Autonomic dysfunction and pain in fibromyalgia: What can we learn from animal models?
Andrei Krassioukov, MD, PhD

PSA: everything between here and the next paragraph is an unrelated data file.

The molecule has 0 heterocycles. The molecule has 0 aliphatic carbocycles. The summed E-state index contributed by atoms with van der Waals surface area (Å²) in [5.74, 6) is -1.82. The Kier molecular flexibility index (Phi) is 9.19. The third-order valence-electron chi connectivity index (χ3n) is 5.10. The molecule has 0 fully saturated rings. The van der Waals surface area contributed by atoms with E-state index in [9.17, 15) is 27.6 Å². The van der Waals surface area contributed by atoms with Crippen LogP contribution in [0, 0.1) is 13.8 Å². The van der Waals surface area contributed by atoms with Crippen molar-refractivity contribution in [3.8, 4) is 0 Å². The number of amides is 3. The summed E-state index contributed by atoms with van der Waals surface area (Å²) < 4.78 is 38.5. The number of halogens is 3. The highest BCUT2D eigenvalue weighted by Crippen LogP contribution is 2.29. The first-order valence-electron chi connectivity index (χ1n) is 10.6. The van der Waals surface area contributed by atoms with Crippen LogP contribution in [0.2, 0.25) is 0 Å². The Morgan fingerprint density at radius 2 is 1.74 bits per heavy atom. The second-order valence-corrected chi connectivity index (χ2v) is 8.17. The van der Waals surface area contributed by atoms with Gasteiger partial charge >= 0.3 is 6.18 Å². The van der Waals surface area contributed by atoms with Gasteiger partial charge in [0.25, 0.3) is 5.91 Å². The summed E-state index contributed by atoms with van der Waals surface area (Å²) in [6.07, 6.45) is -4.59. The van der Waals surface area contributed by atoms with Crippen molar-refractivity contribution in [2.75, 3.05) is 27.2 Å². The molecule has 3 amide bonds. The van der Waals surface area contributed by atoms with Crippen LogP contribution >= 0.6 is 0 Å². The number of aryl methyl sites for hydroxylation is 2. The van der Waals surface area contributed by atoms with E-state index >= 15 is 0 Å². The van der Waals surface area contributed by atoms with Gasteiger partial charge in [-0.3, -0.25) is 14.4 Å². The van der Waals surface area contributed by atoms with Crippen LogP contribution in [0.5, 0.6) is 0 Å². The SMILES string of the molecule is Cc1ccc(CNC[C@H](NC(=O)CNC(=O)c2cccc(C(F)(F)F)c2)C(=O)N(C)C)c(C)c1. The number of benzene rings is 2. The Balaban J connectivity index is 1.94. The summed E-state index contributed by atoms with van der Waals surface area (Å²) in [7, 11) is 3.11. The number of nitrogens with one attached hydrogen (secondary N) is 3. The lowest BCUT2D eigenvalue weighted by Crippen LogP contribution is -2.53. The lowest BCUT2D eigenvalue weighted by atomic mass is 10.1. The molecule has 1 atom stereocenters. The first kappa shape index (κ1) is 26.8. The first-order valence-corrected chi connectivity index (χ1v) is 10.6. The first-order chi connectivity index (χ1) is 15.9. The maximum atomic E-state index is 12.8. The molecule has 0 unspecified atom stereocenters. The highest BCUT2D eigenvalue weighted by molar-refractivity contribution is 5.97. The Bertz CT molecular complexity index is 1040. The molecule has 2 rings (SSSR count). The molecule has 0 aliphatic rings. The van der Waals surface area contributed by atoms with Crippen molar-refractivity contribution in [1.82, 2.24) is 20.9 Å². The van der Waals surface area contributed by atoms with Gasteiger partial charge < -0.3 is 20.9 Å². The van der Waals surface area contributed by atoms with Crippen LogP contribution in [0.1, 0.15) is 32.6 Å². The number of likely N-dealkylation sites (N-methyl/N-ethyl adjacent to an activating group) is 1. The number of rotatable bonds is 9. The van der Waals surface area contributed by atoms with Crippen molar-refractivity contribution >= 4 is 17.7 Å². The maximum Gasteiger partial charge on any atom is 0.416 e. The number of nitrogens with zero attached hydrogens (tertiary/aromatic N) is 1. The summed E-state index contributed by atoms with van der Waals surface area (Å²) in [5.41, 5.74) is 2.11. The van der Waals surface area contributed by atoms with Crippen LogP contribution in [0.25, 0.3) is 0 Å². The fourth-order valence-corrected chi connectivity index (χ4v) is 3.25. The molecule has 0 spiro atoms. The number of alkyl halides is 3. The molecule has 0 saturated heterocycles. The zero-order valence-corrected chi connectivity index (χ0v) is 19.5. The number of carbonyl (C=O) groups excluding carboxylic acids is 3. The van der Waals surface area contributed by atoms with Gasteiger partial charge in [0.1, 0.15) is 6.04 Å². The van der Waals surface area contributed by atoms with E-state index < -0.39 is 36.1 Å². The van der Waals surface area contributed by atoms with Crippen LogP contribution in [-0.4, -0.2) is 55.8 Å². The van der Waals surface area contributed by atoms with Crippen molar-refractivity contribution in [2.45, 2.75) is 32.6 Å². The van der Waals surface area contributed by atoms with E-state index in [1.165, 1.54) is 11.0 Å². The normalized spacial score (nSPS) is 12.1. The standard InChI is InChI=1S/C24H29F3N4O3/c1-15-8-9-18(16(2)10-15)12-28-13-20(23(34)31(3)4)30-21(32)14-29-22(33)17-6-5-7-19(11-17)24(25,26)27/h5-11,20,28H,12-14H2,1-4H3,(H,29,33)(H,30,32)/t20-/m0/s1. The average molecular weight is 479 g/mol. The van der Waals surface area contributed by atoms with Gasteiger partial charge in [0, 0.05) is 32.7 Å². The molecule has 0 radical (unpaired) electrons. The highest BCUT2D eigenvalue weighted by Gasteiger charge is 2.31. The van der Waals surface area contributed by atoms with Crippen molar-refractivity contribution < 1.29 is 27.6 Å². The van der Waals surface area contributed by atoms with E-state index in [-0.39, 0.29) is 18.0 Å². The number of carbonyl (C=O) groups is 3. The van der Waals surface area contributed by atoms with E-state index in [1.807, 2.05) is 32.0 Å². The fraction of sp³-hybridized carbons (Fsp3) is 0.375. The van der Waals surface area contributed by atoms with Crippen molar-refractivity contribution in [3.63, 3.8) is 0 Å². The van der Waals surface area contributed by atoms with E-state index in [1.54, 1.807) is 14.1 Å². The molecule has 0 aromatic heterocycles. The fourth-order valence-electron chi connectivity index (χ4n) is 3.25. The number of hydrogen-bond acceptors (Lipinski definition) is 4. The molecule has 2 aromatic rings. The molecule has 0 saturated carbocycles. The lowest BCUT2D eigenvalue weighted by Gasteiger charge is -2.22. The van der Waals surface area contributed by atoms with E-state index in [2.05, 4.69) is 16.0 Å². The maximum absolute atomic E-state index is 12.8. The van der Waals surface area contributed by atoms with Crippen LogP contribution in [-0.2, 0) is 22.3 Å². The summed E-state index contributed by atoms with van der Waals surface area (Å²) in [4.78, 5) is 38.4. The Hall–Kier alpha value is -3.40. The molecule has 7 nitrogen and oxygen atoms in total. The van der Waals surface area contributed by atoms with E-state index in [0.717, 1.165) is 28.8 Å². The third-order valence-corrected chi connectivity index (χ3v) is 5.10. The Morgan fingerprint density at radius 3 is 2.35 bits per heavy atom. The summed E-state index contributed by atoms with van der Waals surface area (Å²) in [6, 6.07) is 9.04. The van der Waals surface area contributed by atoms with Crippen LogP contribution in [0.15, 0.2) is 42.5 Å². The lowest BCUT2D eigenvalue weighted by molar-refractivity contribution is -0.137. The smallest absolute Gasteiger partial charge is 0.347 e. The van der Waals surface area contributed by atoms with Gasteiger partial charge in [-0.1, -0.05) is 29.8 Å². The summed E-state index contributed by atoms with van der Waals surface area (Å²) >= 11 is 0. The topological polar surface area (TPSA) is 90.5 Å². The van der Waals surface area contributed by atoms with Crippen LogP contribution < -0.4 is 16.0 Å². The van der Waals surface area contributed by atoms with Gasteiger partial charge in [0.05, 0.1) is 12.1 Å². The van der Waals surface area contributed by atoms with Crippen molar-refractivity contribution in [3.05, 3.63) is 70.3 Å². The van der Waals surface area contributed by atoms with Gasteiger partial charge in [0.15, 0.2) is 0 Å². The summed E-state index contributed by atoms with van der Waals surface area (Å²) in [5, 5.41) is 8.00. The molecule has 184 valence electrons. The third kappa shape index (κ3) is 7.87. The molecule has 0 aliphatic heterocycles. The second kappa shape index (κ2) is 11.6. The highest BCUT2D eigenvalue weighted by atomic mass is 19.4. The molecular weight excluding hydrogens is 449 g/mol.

Despite substantial clinical evidence and established criteria for the diagnosis of fibromyalgia (FM) we are still puzzled by the mechanisms underlying this debilitating condition. FM is a clinical syndrome characterized by chronic widespread pain and commonly associated with autonomic dysfunction. Numerous clinical investigations showed that patients with FM had a low threshold to pain, experienced a longer duration and a larger area of referral of experimentally induced pain. This suggests a state of disordered sensory processing in FM. Numerous clinical and experimental observations suggest that abnormal synthesis of the nerve growth factor (NGF) could be responsible for the development of hyperalgesia and autonomic dysfunction in different painful posttraumatic or inflammatory disorders. It was suggested that increased concentration of NGF in cerebrospinal fluid of patients with FM might be among the mechanisms involved in its development (Giovengo et al 1999). Spinal cord injury (SCI) associated with increased levels of NGF protein stimulates small-diameter primary afferent fibers sprouting. These afferent fibers contain calcitonin gene-related peptide and their arbors in the dorsal horn were significantly increased after SCI. This coincided with the development of autonomic dysfunction in these animals (Krenz et al 1999). Moreover, we have shown that concurrent with the development of autonomic dysfunction there was a widespread increase in responsiveness of spinal interneurons to the visceral or somatic pain stimulation in these animals (Krassioukov et al 2002). These fibers are unmyelinated afferent C-fibers and lightly myelinated afferent A delta fibers. Moreover, extent of small-diameter afferent sprouting after SCI correlated significantly with the magnitude of autonomic dysfunction. The aberrant sprouting and inappropriate synaptic connections within the spinal cord are probably responsible for the hyperresponsiveness of spinal circuits and widespread pain. Blocking intraspinal NGF with neutralizing antibody prevented not only sprouting of these fibers but also ameliorated autonomic dysfunction in animals with experimental SCI.